As Madison observes in Federalist No. 45, the constitutional powers delegated to the federal government “will be exercised principally on external objects, as war, peace, negotiation, and foreign commerce ….” In the exercise of that power since our engagement in World War II, both political parties made promises to the rest of the world that we would never again allow it to descend into a spiral of madness and instability toward totalitarianism and away from democracy. Twice in my lifetime, our confidence in our ability to meet these promises was shaken by arguable mistakes and misadventures—in Vietnam and Iraq. The generation that fought World War II helped us dig ourselves out of the hole of self-doubt and desire to retreat from the Cold War after Vietnam; we now must similarly dig ourselves out of the hole created by the Iraq experience—we must not repeat the mistake of the “lost generation” after World War I.
It is hard to fathom now the depth of vain miscalculation that led to the catastrophe of World War I, which wiped away much of a generation of men from several European countries—wiping away the families they never had, the wealth they never created, and the stable politics they were capable of supporting. In that vacuum, totalitarianism and eugenics were embraced by articulate imbeciles, who, for a time, mesmerized a wounded continent. Guilt over the mistake of the war, enforced shame on one country for the cause of the war, and a shared grief from the losses of the war, averted people’s eyes away from what was happening to their neighbors and the descent of their societies into the madness of Hitler’s Nazism, Stalin’s Communism, and the fascism of Mussolini and Franco, and gave them the excuse to embrace appeasement to these deadly forces. Because two wrongs never make a right, the consequence of this blind appeasement was more catastrophic than the first mistake of the “Great War” and rippled on for decades through the Cold War.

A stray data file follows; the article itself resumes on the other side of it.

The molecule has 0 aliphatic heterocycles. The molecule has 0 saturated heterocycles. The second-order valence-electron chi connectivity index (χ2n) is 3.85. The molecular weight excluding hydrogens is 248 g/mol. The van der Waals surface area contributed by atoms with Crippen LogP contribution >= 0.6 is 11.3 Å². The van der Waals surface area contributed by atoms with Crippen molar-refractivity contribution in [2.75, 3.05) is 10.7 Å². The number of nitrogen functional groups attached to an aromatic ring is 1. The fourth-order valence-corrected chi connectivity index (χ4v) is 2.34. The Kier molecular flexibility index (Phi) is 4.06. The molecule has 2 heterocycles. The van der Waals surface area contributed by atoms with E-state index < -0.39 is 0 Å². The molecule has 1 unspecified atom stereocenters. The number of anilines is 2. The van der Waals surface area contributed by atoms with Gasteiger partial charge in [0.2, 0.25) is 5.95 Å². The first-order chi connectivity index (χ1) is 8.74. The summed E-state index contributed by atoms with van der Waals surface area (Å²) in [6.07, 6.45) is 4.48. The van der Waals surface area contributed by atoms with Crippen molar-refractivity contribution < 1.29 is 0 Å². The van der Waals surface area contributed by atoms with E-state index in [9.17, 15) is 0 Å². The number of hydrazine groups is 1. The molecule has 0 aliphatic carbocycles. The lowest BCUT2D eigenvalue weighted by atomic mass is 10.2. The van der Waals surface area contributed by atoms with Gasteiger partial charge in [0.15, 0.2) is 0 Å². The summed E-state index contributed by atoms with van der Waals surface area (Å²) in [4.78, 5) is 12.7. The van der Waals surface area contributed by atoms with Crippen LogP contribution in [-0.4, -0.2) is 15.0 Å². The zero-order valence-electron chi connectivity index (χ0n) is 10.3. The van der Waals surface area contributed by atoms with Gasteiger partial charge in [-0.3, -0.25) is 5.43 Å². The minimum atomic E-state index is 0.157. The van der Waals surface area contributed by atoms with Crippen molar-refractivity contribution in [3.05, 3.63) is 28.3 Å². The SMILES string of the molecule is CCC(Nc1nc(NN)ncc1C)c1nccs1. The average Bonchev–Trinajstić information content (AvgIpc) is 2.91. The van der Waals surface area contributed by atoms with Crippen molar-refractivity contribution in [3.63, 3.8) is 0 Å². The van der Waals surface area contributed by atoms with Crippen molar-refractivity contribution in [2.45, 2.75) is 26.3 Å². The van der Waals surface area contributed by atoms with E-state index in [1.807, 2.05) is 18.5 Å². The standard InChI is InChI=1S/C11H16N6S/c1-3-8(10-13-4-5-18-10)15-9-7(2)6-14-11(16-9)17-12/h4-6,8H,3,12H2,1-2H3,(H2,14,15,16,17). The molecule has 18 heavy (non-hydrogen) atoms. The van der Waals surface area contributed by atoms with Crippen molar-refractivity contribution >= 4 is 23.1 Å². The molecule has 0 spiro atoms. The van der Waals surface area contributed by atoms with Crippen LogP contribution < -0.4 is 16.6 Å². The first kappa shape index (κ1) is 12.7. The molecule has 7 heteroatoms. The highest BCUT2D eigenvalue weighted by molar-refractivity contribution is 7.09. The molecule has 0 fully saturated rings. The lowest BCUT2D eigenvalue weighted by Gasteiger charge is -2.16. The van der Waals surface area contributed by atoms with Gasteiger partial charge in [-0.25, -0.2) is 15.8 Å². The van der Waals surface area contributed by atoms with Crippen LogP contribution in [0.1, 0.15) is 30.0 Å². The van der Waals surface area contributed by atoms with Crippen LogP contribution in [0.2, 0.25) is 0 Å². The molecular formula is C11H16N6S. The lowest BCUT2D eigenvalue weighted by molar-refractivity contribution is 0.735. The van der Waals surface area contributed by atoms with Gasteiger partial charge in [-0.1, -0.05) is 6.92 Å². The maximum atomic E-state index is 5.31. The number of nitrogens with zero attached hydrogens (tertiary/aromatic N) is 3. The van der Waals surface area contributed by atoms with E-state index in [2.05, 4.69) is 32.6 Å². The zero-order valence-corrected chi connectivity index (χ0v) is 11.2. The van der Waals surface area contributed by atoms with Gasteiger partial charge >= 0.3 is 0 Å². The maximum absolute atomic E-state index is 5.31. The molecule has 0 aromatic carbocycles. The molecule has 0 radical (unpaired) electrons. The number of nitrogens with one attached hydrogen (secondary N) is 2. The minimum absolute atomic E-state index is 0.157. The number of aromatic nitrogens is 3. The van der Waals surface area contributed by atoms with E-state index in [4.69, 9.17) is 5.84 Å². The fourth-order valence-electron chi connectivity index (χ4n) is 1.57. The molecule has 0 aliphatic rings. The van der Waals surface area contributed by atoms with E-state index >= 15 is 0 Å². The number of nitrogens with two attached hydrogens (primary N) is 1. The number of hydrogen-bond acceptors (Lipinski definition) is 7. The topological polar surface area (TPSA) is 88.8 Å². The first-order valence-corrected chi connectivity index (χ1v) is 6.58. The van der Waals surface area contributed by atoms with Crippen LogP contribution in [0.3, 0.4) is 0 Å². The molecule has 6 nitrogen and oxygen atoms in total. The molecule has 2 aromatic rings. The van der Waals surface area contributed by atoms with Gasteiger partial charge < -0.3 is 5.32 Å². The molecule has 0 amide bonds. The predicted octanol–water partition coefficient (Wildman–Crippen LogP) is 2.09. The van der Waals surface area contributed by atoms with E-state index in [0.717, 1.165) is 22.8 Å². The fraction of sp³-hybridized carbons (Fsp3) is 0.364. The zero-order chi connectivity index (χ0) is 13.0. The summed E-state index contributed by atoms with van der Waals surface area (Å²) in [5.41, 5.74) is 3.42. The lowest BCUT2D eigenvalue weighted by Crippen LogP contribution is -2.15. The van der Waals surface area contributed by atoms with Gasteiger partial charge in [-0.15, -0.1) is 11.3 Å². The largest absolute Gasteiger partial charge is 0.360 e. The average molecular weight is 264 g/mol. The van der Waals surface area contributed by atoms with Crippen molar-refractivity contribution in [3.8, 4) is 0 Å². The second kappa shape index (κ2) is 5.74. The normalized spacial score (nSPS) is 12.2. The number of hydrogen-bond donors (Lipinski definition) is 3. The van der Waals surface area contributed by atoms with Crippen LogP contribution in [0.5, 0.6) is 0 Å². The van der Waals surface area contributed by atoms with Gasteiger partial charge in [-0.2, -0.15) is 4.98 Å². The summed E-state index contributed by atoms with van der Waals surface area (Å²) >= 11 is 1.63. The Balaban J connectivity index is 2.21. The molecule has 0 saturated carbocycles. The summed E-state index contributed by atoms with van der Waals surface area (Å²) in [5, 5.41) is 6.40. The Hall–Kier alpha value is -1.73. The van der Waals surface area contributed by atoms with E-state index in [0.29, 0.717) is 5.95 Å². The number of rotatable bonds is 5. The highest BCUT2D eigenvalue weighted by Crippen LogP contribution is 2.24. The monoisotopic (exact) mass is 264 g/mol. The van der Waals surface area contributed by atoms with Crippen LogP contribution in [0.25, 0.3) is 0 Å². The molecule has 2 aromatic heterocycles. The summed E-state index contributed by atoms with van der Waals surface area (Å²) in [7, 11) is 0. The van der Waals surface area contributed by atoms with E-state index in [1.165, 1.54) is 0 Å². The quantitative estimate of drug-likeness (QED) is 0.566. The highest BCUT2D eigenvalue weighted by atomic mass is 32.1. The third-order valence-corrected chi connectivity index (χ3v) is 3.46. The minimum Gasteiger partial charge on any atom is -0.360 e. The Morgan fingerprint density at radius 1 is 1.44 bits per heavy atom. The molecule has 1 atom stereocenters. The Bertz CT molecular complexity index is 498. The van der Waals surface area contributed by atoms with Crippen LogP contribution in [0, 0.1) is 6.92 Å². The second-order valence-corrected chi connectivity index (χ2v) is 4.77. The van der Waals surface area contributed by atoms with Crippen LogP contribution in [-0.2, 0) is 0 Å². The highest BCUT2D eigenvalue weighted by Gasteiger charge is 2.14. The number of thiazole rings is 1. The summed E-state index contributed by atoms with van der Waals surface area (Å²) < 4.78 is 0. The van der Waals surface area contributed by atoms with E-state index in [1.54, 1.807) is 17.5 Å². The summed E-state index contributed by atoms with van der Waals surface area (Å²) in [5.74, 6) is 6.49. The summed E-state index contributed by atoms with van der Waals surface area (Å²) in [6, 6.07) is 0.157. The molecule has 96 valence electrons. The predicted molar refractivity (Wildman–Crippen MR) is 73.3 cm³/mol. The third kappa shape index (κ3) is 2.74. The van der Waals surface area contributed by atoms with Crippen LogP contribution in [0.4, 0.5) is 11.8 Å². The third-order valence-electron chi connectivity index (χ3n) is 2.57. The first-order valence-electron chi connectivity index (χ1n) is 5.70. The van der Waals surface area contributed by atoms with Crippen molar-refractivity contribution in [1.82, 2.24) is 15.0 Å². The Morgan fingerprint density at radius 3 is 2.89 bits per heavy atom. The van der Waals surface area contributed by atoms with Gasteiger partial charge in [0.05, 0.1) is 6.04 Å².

Now, it seems we have leaders in both parties reflecting a public mood that again wants to turn its back on the promises we made to never again allow the world to descend into such darkness. There is still time to wake ourselves out of this stupor in Eastern Europe, in the Middle East, and Asia, and to implement policies that will shape events properly without committing soldiers to a ground war—but the time for such action is growing shorter.
What is needed immediately is a leadership that recognizes that the proper role of the federal government at home is limited, and that promotes a renaissance of civic activity at the state and local level; while it recognizes and accepts the proper responsibility and mission of our federal government bequeathed to us by both the Founders and the “Greatest Generation”. Not just the fate of our political principles and civil society is at stake—the fate of our children’s world is at stake, too.